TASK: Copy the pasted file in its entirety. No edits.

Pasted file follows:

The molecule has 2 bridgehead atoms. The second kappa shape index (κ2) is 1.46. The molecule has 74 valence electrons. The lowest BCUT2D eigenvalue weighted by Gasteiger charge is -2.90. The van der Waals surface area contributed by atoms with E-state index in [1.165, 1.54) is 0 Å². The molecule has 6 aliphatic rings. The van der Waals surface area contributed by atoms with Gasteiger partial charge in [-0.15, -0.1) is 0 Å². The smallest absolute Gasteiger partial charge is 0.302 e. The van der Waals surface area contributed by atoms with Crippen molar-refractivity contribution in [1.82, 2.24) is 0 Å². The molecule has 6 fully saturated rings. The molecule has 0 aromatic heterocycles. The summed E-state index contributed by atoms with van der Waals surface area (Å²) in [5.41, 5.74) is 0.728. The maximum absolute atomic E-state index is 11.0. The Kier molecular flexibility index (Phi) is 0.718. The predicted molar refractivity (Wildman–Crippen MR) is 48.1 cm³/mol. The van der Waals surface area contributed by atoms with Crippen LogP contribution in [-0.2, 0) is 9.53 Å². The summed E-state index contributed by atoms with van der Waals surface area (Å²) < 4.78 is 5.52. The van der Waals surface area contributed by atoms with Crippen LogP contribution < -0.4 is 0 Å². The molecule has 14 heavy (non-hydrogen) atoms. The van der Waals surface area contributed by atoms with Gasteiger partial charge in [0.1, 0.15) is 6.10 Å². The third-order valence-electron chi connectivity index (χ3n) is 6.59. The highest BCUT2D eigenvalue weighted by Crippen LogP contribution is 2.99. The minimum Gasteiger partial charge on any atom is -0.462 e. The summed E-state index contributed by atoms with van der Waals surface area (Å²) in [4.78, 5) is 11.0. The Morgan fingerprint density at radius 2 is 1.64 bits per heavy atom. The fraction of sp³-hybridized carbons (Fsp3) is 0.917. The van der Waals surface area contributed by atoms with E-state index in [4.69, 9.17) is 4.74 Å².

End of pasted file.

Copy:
The molecule has 2 bridgehead atoms. The second kappa shape index (κ2) is 1.46. The molecule has 74 valence electrons. The lowest BCUT2D eigenvalue weighted by Gasteiger charge is -2.90. The van der Waals surface area contributed by atoms with E-state index in [1.165, 1.54) is 0 Å². The molecule has 6 aliphatic rings. The van der Waals surface area contributed by atoms with Gasteiger partial charge in [-0.15, -0.1) is 0 Å². The smallest absolute Gasteiger partial charge is 0.302 e. The van der Waals surface area contributed by atoms with Crippen molar-refractivity contribution in [1.82, 2.24) is 0 Å². The molecule has 6 fully saturated rings. The molecule has 0 aromatic heterocycles. The summed E-state index contributed by atoms with van der Waals surface area (Å²) in [5.41, 5.74) is 0.728. The maximum absolute atomic E-state index is 11.0. The Kier molecular flexibility index (Phi) is 0.718. The predicted molar refractivity (Wildman–Crippen MR) is 48.1 cm³/mol. The van der Waals surface area contributed by atoms with Crippen LogP contribution in [-0.2, 0) is 9.53 Å². The summed E-state index contributed by atoms with van der Waals surface area (Å²) < 4.78 is 5.52. The van der Waals surface area contributed by atoms with Crippen LogP contribution < -0.4 is 0 Å². The molecule has 14 heavy (non-hydrogen) atoms. The van der Waals surface area contributed by atoms with Gasteiger partial charge in [0.1, 0.15) is 6.10 Å². The third-order valence-electron chi connectivity index (χ3n) is 6.59. The highest BCUT2D eigenvalue weighted by Crippen LogP contribution is 2.99. The minimum Gasteiger partial charge on any atom is -0.462 e. The summed E-state index contributed by atoms with van der Waals surface area (Å²) in [4.78, 5) is 11.0. The Morgan fingerprint density at radius 2 is 1.64 bits per heavy atom. The fraction of sp³-hybridized carbons (Fsp3) is 0.917. The van der Waals surface area contributed by atoms with E-state index in [4.69, 9.17) is 4.74 Å².